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Weather Talk: Super, blue moon eclipse is really nothing super

If you are reading the paper before sunrise today, there is a lunar eclipse going on.

The partial eclipse begins about 5:48 a.m. and goes total about 6:51 a.m. The eclipsed moon then sets in full totality as the sun rises.

There has been a great deal of attention paid to this eclipse by amateurs all around, owing to this full moon being both a supermoon and a blue moon. But these two aspects are unimportant.

A supermoon occurs when the full moon happens at a point in the moon's orbit in which the bright orb is slightly closer and bigger than other full moons. But this difference is irrelevant because our eyes are unable to see the difference without the power of suggestion.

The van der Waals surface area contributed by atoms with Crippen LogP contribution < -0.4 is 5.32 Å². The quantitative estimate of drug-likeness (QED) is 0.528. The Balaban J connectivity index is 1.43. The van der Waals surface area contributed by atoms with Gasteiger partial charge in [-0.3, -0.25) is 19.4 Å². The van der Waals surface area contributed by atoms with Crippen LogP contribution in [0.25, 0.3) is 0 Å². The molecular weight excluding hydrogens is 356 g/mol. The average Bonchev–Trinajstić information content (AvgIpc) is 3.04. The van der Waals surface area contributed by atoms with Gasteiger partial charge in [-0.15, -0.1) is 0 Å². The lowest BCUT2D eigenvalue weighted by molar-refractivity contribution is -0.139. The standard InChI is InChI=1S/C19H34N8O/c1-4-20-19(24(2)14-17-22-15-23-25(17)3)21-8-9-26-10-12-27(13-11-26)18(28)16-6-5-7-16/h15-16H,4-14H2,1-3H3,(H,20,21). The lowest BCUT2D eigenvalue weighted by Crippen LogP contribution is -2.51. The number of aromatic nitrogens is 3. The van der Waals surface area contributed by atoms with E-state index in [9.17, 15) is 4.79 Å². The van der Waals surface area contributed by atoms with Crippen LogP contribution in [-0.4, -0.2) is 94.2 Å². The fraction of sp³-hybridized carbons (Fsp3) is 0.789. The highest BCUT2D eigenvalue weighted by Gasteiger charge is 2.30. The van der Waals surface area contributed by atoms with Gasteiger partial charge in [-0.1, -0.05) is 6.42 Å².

A blue moon is also not a big deal as it is simply the second full moon within a calendar month.

If you missed the eclipse this morning, do not despair. There will be another lunar eclipse next January.

John Wheeler

John was born in Baton Rouge, LA, and grew up near Birmingham, Alabama. As a teenager, his family moved to Madison, Wisconsin, and later to a small town in northeast Iowa. John traces his early interest in weather to the difference in climate between Alabama and Wisconsin. He is a graduate of Iowa State University with a degree in meteorology. Like any meteorologist, John is intrigued by extremes of weather, especially arctic air outbreaks and winter storms.  John has been known to say he prefers his summers to be hot but in winter, he prefers the cold.  When away from work, John enjoys long-distance running and reading.  John has been a meteorologist at WDAY since May of 1985.

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